tragedy, all seven happen to die in an avalanche caused by a submerged

volcano. What is the effectiveness of your treatment on cancer mortality? Just

looking at the data, it is tempting to say there is a 7 percent mortality rate.

However, this mortality is clearly not related to the treatment, so the answer

does not feel right.

And, in fact, the answer is not right. This is an example of competing risks. A

study participant might live, might die of cancer, or might die of a mountain

climbing accident on a distant island. Or the patient might move to Tahiti and

drop out of the study. As medical researchers say, such a patient has been “lost

to follow-up.”

The solution is to censor the patients who exit the study before the event

being studied occurs. If patients drop out of the study, then they were healthy

to the point in time when they dropped out, and the information acquired dur

ing this period can be used to calculate hazards. Afterward there is no way of

knowing what happened. They are censored at the point when they exit. If a

patient dies of something else, then he or she is censored at the point when

death occurs, and the death is not included in the hazard calculation.

T I P The right way to deal with competing risks is to develop different sets of

hazards for each risk, where the other risks are censored.

Competing risks are familiar in the business environment as well. For

instance, there are often two types of stops: voluntary stops, when a customer

decides to leave, and involuntary stops, when the company decides a cus

tomer should leave”often due to unpaid bills

In doing an analysis on voluntary churn, what happens to customers who

are forced to discontinue their relationships due to unpaid bills? If such a

customer were forced to stop on day 100, then that customer did not stop vol

untarily on days 1“99. This information can be used to generate hazards for

voluntary stops. However, starting on day 100, the customer is censored, as

shown in Figure 12.8. Censoring customers, even when they have stopped for

other reasons, makes it possible to understand different types of stops.

404 Chapter 12

These two customers were forced to

leave, so they are censored at the

point of attrition instead of being

considered stopped.

All the data from before they left is

included in the calculation of the

hazard functions for voluntary

attrition ” since this they remained

as customers before then.

time

Figure 12.8 Using censoring makes it possible to develop hazard models for voluntary

attrition that include customers who were forced to leave.

From Hazards to Survival

This chapter started with a discussion of retention curves. From the hazard

functions, it is possible to create a very similar curve, called the survival curve.

The survival curve is more useful and in many senses more accurate.

Retention

A retention curve provides information about how many customers have been

retained for a certain amount of time. One common way of creating a retention

curve is to do the following:

For customers who started 1 week ago, measure the 1-week retention.

––

For customers who started 2 weeks ago, measure the 2-week retention.

––

And so on.

––

Figure 12.9 shows an example of a retention curve based on this approach.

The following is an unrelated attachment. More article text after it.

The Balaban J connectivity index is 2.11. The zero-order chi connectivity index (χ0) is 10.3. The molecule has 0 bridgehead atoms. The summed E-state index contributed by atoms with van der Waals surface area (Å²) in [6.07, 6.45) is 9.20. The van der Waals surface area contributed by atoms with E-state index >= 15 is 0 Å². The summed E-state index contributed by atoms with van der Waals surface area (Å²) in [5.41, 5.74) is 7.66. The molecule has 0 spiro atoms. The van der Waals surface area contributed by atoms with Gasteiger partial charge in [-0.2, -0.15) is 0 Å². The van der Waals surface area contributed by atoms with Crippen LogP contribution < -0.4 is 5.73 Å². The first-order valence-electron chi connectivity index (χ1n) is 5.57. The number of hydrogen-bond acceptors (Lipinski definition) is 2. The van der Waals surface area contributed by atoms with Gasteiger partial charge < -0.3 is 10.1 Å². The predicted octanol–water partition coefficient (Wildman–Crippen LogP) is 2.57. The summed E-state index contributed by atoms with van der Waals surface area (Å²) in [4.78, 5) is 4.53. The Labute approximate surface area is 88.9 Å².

The overall shape of this curve looks appropriate. However, the curve itself is

quite jagged. It seems odd, for instance, that 10-week retention would be bet

ter than 9-week retention, as suggested by this data.

Hazard Functions and Survival Analysis in Marketing 405

100%

90%

80%

70%

60%

Retention

50%

40%

30%

20%

10%

0%

0 10 20 30 40 50 60 70 80 90 100 110

Tenure (Weeks)

Figure 12.9 A retention curve might be quite jagged.

Actually, it is more than odd, it violates the very idea notion of retention. For

instance, it opens the possibility that the curve will cross the 50 percent thresh

old more than once, leading to the odd, and inaccurate, conclusion that there

is more than one median lifetime, or that the average retention for customers

during the first 10 weeks after they start might be more than the average for

the first 9 weeks. What is happening? Are customers being reincarnated?

These problems are an artifact of the way the curve was created. Cus

tomers acquired in any given time period may be better or worse than the

customers acquired in other time periods. For instance, perhaps 9 weeks ago

there was a special pricing offer that brought in bad customers. Customers

who started 10 weeks ago were the usual mix of good and bad, but those who

started 9 weeks ago were particularly bad. So, there are fewer of the bad cus

tomers after 9 weeks than of the better customers after 10 weeks.

The quality of customers might also vary due merely to random varia

tion. After all, in the previous figure, there are over 100 time periods being

considered”so, all things being equal, some time periods would be expected

to exhibit differences.

A compounding reason is that marketing efforts change over time, attract

ing different qualities of customers. For instance, customers arriving by differ

ent channels often have different retention characteristics, and the mix of

customers from different channels is likely to change over time.

Survival

Hazards give the probability that a customer might stop at a particular point in

time. Survival, on the other hand, gives the probability of a customer surviving

up to that time. Survival values are calculated directly from the hazards.

406 Chapter 12

At any point in time, the chance that a customer survives to the next unit of

time is simply 1 “ hazard, which is called conditional survival at time t (it is

conditional because it assumes that the customers survived up to time t).

Calculating the full survival at a given time requires accumulating all the con

ditional survivals up to that point in time by multiplying them together. The

survival value starts at 1 (or 100 percent) at time 0, since all customers included

in analysis survive to the beginning of the analysis.

Since the hazard is always between 0 and 1, the conditional survival is also

between 0 and 1. Hence, survival itself is always getting smaller”because

each successive value is being multiplied by a number less than 1. The survival

curve itself starts at 1, gently goes down, sometimes flattening, perhaps, out

but never rising up.

Survival curves make more sense for customer retention purposes than the